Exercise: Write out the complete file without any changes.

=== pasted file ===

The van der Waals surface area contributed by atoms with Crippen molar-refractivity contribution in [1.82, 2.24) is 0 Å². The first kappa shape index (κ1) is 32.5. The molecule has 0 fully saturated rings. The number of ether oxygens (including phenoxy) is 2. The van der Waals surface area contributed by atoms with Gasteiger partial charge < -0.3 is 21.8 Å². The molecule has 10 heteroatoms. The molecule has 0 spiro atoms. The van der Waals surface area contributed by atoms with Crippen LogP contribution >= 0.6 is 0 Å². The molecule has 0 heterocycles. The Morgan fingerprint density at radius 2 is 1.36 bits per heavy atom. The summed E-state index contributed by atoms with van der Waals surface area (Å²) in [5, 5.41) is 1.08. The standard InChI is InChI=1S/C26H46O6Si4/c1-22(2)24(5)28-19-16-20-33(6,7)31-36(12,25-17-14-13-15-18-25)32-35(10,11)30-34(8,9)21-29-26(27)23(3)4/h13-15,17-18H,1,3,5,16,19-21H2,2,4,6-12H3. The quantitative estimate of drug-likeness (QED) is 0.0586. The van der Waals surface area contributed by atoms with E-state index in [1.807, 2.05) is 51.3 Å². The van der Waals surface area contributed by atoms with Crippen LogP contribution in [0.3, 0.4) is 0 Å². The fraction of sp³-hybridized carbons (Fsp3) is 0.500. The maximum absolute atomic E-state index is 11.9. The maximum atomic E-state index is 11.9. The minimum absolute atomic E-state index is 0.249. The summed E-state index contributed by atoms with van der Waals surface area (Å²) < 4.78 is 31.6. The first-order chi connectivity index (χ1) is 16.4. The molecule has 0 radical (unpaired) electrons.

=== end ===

The van der Waals surface area contributed by atoms with Crippen molar-refractivity contribution in [1.82, 2.24) is 0 Å². The first kappa shape index (κ1) is 32.5. The molecule has 0 fully saturated rings. The number of ether oxygens (including phenoxy) is 2. The van der Waals surface area contributed by atoms with Gasteiger partial charge < -0.3 is 21.8 Å². The molecule has 10 heteroatoms. The molecule has 0 spiro atoms. The van der Waals surface area contributed by atoms with Crippen LogP contribution >= 0.6 is 0 Å². The molecule has 0 heterocycles. The Morgan fingerprint density at radius 2 is 1.36 bits per heavy atom. The summed E-state index contributed by atoms with van der Waals surface area (Å²) in [5, 5.41) is 1.08. The standard InChI is InChI=1S/C26H46O6Si4/c1-22(2)24(5)28-19-16-20-33(6,7)31-36(12,25-17-14-13-15-18-25)32-35(10,11)30-34(8,9)21-29-26(27)23(3)4/h13-15,17-18H,1,3,5,16,19-21H2,2,4,6-12H3. The quantitative estimate of drug-likeness (QED) is 0.0586. The van der Waals surface area contributed by atoms with E-state index in [1.807, 2.05) is 51.3 Å². The van der Waals surface area contributed by atoms with Crippen LogP contribution in [0.3, 0.4) is 0 Å². The fraction of sp³-hybridized carbons (Fsp3) is 0.500. The maximum absolute atomic E-state index is 11.9. The maximum atomic E-state index is 11.9. The minimum absolute atomic E-state index is 0.249. The summed E-state index contributed by atoms with van der Waals surface area (Å²) < 4.78 is 31.6. The first-order chi connectivity index (χ1) is 16.4. The molecule has 0 radical (unpaired) electrons.